The effect of Probiotics on our health
Bacteria, viruses and fungi are collectively called microbes or micro-organisms, and there are more inside us than we can imagine. It is surprising to know that for each one of our human cells it is estimated that there are 10 much smaller microbial cells! Not all micro-organisms are harmful, in fact this large number of microbes does not disturb our wellbeing, on the contrary, by colonising every place in our body they are living in close association, such that one species benefits without harming the other. In places like our skin, the mouth, nose, genitalia, urinary tract, one can appreciate why it is important to have the right microbial flora…these areas are entry points for otherwise harmful bacteria if left unattended.
Just like ecosystems vary for the oceans, rivers and forests the same applies to the diverse environments in our body which all host a different ecosystem of microbes. Of particular importance is the internal environment of the gastrointestinal tract or intestines. The intestines, also called the gut are populated by about 500 different species of microbe, most of which are non-pathogenic which means that they do not cause disease but it’s not just that, they actually help to protect against disease thus preventing growth of harmful, pathogenic bacteria and thus maintain wellbeing amongst other functions.
Functions of resident bacteria in the gut
In the discovery of penicillin it was found that bacteria do not grow in the vicinity of the Penicillium mould. In the same way, the indigenous flora of the gut competes with invading organisms by producing a number of antibacterial substances including colicins and short chain fatty acids, which are potentially bactericidal and bacteriostatic for their competitors and are therefore considered to inhibit the growth of the invading organisms.
Bacteria lining our intestines help digest food. During digestion, they make vitamins such as biotin and vitamin K that are vital for life. It was found that they play an important role in the production of neurotransmitters. Neurotransmitters are small molecules that are vital in the transmission of signals from one neuron to another in the nervous system.
A particular bacterial species produce an important neurotransmitter, GABA. GABA also plays a role in pain and inflammation. What is surprising is that the molecules produced by bacteria which benefit us are usually by-products of the bacteria’s metabolism or their defence mechanisms.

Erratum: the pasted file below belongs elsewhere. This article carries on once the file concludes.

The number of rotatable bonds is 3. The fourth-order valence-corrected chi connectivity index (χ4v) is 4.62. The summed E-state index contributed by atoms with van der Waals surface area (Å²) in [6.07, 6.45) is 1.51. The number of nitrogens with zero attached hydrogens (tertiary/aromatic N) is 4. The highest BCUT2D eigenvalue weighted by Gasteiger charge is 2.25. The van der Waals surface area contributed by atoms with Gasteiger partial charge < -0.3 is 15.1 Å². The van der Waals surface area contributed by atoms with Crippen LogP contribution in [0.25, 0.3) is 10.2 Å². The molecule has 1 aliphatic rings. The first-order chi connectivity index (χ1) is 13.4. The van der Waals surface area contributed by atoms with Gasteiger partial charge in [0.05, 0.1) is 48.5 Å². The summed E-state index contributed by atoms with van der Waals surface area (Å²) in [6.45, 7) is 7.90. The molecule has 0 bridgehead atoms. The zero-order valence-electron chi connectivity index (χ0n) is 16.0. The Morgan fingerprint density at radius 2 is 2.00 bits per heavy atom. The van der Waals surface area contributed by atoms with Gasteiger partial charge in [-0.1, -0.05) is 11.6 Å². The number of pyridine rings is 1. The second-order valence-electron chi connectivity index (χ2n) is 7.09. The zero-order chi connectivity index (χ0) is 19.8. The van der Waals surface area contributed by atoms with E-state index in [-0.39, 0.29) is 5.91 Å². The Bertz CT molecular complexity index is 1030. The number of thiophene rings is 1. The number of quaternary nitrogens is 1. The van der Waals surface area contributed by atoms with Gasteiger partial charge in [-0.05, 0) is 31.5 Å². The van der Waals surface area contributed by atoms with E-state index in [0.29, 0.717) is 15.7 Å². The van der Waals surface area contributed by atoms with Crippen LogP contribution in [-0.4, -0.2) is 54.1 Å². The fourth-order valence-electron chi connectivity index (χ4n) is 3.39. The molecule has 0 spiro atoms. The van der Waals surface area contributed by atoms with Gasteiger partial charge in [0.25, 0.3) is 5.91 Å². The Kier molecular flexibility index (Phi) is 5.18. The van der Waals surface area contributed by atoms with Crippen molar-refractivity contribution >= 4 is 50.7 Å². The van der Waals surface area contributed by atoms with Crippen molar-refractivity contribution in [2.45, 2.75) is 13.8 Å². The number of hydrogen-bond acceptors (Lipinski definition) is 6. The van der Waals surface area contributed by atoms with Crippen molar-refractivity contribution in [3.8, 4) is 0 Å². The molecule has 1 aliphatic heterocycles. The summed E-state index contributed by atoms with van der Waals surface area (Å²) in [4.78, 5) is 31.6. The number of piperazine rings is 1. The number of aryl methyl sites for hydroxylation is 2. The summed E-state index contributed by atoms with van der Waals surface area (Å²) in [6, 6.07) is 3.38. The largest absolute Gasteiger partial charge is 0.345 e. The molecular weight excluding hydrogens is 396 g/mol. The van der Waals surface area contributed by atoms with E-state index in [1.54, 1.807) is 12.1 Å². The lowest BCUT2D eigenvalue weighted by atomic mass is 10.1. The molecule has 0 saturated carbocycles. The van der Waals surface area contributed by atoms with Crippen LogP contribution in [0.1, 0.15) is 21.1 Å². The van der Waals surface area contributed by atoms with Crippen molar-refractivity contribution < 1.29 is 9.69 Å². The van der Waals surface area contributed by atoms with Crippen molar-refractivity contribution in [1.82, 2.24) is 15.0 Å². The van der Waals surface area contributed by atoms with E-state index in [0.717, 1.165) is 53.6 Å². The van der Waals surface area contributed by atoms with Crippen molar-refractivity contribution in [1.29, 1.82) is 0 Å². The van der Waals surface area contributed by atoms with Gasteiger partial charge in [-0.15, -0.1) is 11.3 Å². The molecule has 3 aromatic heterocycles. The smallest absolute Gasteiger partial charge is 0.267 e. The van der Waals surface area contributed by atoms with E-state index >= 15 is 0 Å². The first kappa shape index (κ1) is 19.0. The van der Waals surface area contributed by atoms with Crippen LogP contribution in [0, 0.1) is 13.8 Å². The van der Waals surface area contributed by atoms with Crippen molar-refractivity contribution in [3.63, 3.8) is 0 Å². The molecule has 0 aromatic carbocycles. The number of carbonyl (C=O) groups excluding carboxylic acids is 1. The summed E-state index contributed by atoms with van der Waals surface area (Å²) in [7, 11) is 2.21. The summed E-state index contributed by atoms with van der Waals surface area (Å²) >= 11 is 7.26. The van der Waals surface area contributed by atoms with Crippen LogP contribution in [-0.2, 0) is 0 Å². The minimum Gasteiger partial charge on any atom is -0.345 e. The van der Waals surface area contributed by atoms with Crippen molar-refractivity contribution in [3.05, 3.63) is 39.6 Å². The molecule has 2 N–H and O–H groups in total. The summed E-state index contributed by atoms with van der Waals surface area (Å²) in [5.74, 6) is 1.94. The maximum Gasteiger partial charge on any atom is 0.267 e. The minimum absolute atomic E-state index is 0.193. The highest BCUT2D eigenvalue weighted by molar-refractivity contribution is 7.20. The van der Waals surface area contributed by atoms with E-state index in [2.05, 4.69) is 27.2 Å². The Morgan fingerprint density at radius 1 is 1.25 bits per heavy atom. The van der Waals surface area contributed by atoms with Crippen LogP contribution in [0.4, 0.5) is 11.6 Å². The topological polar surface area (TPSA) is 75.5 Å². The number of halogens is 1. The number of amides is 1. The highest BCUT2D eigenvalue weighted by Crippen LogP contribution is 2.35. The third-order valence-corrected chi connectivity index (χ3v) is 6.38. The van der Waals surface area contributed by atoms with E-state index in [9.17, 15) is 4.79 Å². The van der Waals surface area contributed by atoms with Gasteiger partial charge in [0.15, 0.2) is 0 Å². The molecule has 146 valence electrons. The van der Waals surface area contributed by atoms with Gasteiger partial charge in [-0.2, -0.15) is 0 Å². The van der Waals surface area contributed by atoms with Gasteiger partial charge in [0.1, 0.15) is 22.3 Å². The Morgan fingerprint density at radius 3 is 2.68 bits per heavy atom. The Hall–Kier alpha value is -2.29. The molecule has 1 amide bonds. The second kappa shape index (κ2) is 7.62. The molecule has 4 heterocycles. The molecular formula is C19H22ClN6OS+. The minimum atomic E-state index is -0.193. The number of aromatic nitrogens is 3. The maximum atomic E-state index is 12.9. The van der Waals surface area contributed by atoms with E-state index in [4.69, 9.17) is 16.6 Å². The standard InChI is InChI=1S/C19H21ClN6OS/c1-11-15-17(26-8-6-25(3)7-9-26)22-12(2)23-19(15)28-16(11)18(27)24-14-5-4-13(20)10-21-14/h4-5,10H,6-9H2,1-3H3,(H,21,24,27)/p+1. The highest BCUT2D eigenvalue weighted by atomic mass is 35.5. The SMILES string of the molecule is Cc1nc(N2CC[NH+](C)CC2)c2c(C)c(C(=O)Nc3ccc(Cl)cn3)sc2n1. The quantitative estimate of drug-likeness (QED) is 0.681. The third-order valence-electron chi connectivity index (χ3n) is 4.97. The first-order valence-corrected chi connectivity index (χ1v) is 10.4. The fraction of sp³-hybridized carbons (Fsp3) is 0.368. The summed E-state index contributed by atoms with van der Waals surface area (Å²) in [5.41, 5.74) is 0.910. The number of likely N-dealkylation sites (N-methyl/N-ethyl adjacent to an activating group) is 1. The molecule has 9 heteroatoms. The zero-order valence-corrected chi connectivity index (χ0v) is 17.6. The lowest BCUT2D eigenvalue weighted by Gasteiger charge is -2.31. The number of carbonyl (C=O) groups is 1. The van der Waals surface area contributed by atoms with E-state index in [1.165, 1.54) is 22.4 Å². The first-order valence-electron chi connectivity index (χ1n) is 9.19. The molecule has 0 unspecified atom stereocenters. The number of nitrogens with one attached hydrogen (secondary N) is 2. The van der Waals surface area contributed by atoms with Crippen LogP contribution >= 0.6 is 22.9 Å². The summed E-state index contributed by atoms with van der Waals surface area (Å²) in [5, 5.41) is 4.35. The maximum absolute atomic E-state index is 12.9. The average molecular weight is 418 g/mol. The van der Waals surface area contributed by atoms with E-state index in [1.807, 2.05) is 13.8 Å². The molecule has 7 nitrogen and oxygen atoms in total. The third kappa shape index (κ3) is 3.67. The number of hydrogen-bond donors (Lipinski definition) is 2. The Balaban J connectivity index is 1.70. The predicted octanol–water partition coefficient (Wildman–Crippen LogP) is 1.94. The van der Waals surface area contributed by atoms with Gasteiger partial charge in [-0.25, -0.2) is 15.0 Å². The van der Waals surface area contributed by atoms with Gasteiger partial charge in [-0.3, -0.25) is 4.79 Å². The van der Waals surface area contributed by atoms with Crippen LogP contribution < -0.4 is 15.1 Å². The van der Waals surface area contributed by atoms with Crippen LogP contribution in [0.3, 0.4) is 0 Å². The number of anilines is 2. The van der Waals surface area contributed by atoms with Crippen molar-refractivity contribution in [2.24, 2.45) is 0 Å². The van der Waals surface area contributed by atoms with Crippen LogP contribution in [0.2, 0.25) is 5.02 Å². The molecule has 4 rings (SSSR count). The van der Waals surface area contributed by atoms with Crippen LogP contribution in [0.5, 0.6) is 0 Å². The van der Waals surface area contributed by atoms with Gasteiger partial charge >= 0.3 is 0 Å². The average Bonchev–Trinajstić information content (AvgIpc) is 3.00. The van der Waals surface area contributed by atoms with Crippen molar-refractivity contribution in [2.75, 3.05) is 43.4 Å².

The microorganisms also ferment unused energy substrates like fibre, and produce hormones to direct the host to store fats so they are very important for digestion.
Another important function is the regulation of the development of the cell layers in the gut – without the resident flora the intestinal wall has been found to be thinner and to contain only a few lymphocytes (white blood cells). Proper development imparts proper permeability to the gut lining which is important in reducing absorption of harmful substances from food.
The symbiotic relationship between the host intestines and microbes has a significant impact on shaping the immune system. To maintain this beneficial relationship, the host immune system should remain hypo-responsive to resident bacteria. However, at the same time, the intestinal immune system has to combat invasive pathogenic bacteria. Thus, the immune system in the intestinal mucosa has very complicated features that are distinct from that in other tissues. The intestinal immune system mounts a strong inflammation against invasive pathogenic bacteria while providing many layers of inhibitory mechanisms not to mount excessive immune response against resident bacteria. The breakdown of such a delicate balance of the intestinal immune system causes the development of inflammatory bowel diseases (IBDs). This implication could be important also in autoimmune diseases.
These communities of microbes are therefore becoming increasingly researched and are now recognised as being almost as important as an organ in our body.
By definition a probiotic is a live microbial feed supplement which beneficially affects the host animal by improving its intestinal microbial balance. Contrasting antibiotics, probiotics are a formulation of selected microbial organisms that result in the growth of microorganisms. In fact some of the best evidence in support of probiotic health benefits is in the treatment of Antibiotic-associated diarrhoea (AAD) where the intestinal microbial balance is lost with the antibiotic and restored with the probiotic. The largest group of probiotic bacteria in the intestine is lactic acid bacteria, of which Lactobacillus acidophilus, found in yoghurt with live cultures, is the best known.